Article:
LA sheriff’s deputy arrested for stealing marijuana during bogus search

November 10, 2018

Deputy Marc Antrim caught on a police officer’s body camera

A Los Angeles County Sheriff’s deputy and two alleged cohorts were arrested Thursday on federal drug distribution charges that allege they stole 600 pounds of marijuana and $100,000 in cash during an armed robbery at a downtown Los Angeles warehouse by falsely portraying themselves as law enforcement officers executing a search warrant. [Cal Coast News]

Deputy Marc Antrim, 41; Eric Rodriguez, a.k.a. “Rooster,” 32; and Kevin McBride, 43, were all arrested Thursday morning without incident.

Security camera footage shows Antrim, McBride and another unnamed co-conspirator approaching the warehouse during the early morning hours of Oct. 29, driving an unmarked Ford Explorer, according to a criminal complaint. The Ford Explorer’s license plate shows it was a sheriff’s department registered vehicle assigned to the Temple Station, where Antrim worked.

Antrim and his co-conspirators allegedly gained access to the warehouse by purporting to be deputies executing a lawful search. All three men allegedly were dressed as deputies, Antrim in a green vest that said “Sheriff” and McBride and the other cohort in green jackets with LA Sheriff’s Department patches on the sleeve.

All three men were wearing duty belts often worn by law enforcement officials, each had a holstered handgun, and one man appeared to be holding a long gun, according to court documents. Antrim allegedly showed a security guard a piece of paper inside a folder, which investigators believe was a document purporting to be a search warrant for the warehouse.

At the beginning of the two-hour robbery, Antrim, McBride and the third man allegedly detained three warehouse employees, including two security guards, in the backseat of the sheriff department Ford Explorer. Soon after the guards and the employee were detained, a fourth man arrived at the warehouse in a large rental truck, and all four men began loading what appeared to be marijuana into the truck.

When Los Angeles Police Department officers legitimately responded to a call for service at the warehouse during the robbery, Antrim’s three co-conspirators allegedly fled the warehouse through a back door and two of them discarded their sheriff’s department jackets. Antrim then falsely told the LA police officers that he was an LA Sheriff’s Department narcotics deputy conducting a legitimate search, court documents said.

To facilitate the sham, Antrim allegedly handed his phone to one of the police officers so that the officer could speak to someone on the phone claiming to be Antrim’s sergeant. The individual on the phone was not Antrim’s sergeant, and Antrim did not have a legitimate search warrant for the warehouse, according to court documents.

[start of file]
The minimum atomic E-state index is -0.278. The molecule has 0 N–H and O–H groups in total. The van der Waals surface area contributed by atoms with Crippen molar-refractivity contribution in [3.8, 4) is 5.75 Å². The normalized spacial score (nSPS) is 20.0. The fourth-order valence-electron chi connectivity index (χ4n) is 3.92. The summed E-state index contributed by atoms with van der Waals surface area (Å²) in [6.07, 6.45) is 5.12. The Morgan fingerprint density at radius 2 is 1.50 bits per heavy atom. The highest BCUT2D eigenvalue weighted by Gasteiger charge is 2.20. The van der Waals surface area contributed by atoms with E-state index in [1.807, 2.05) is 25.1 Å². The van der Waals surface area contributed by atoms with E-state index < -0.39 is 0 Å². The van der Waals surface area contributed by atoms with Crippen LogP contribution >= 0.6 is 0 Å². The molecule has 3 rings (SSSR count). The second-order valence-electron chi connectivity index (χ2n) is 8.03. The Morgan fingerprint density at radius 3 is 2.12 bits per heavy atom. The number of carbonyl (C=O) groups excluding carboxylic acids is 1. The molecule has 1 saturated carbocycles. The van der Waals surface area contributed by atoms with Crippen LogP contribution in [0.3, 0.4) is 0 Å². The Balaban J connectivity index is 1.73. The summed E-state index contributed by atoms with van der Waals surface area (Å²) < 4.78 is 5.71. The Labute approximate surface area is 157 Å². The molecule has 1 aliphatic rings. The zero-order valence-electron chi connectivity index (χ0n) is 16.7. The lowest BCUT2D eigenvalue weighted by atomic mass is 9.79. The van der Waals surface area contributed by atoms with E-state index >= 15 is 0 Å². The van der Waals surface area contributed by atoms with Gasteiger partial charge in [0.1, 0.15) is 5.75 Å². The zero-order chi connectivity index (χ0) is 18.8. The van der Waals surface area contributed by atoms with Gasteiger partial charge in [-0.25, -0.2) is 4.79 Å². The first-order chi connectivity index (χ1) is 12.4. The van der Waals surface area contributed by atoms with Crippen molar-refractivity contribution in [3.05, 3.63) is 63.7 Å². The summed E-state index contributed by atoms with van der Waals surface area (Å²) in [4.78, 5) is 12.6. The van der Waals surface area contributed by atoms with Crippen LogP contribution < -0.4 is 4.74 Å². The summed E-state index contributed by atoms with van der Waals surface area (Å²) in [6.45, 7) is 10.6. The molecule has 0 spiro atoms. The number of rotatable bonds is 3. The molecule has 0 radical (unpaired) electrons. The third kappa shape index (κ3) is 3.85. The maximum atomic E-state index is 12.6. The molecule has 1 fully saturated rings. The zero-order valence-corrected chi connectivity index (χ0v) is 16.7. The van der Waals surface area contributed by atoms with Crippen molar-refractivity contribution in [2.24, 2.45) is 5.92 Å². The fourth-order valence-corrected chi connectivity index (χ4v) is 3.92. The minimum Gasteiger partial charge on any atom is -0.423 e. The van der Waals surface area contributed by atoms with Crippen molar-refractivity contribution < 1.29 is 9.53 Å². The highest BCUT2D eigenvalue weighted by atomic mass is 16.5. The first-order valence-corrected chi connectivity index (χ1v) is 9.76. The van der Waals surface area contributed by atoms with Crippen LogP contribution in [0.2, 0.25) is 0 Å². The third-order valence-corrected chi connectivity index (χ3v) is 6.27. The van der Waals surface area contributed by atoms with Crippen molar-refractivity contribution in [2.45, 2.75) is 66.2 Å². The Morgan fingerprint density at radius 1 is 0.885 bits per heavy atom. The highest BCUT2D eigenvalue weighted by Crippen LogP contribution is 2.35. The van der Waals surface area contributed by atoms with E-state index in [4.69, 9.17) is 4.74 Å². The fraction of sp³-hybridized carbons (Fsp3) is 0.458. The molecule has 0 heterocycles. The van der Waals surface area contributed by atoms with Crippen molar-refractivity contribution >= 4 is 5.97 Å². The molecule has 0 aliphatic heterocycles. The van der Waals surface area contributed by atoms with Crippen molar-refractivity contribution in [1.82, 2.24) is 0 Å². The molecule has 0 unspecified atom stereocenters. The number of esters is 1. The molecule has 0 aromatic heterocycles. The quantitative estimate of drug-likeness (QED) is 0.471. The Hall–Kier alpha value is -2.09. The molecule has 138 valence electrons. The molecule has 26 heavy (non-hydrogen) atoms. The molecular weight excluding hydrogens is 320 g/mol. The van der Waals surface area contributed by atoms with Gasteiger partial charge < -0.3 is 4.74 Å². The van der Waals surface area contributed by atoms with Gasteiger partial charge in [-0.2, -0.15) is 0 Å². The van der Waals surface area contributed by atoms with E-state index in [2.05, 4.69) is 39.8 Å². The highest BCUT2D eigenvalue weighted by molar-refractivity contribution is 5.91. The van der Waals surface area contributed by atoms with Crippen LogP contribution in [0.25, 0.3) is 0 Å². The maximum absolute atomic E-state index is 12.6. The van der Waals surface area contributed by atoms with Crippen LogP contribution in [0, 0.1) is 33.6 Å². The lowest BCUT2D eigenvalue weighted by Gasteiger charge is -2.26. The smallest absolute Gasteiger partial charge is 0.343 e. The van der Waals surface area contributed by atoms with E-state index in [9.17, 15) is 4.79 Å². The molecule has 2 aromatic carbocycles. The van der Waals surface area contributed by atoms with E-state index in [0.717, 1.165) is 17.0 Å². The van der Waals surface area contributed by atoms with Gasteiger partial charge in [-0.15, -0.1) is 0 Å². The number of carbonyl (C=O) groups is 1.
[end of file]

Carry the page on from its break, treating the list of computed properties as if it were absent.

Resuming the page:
After the police officers left the warehouse, McBride and another co-conspirator allegedly returned to the scene and continued the robbery with Antrim. Rodriguez allegedly showed up at the warehouse in his pickup truck, and all four men loaded more marijuana and two safes into the rental truck.

Several days later, an attorney representing the marijuana distribution warehouse contacted the LA Sheriff’s Department about the robbery.

At the time of the robbery, Antrim was a patrol deputy assigned to the Temple City station, but he was not on duty, was not assigned to the department’s narcotics unit, was not a detective and would not have had a legitimate reason to search a marijuana distribution warehouse in the City of Los Angeles, according to the complaint.

The rental truck went to McBride’s house after the robbery. During searches conducted Thursday in conjunction with the arrests, federal investigators recovered a total of approximately $300,000 to $400,000 from Antrim’s and McBride’s residences. Federal agents also seized about two pounds of marijuana packaged for commercial sale from McBride’s residence, as well as firearms from both men.

Antrim, McBride and Rodriguez are charged with conspiracy to distribute controlled substances. If convicted of this offense, each would face a statutory maximum sentence of 40 years in federal prison.

This case is being investigated by the Drug Enforcement Administration; the Federal Bureau of Investigation; and the Bureau of Alcohol, Tobacco, Firearms and Explosives. LA Sheriff Department’s Internal Criminal Investigations Bureau provided substantial assistance to the federal investigation.

“The alleged actions by the defendants detail an egregious level of corruption that posed a safety risk to victims and fellow police officers,” said Paul Delacourt, the Assistant Director in Charge of the FBI’s Los Angeles Field Office. “The FBI and our partners will continue to root out corruption which undermines the law enforcement mission and stains the reputation of those committed to serve and protect.”

This matter is being prosecuted by Assistant United States Attorney Lindsey Greer Dotson of the Public Corruption and Civil Rights Section, and Assistant United States Attorney Joseph Axelrad of the Violent and Organized Crime Section.


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Jorge Estrada

Is San Luis Obispo County a sanctuary for drug distribution? Heck, this county permits the grows, taxes the sales thence a financial partner in the drug distribution cartel. Is it only a federal crime if you choose to distribute it to yourself?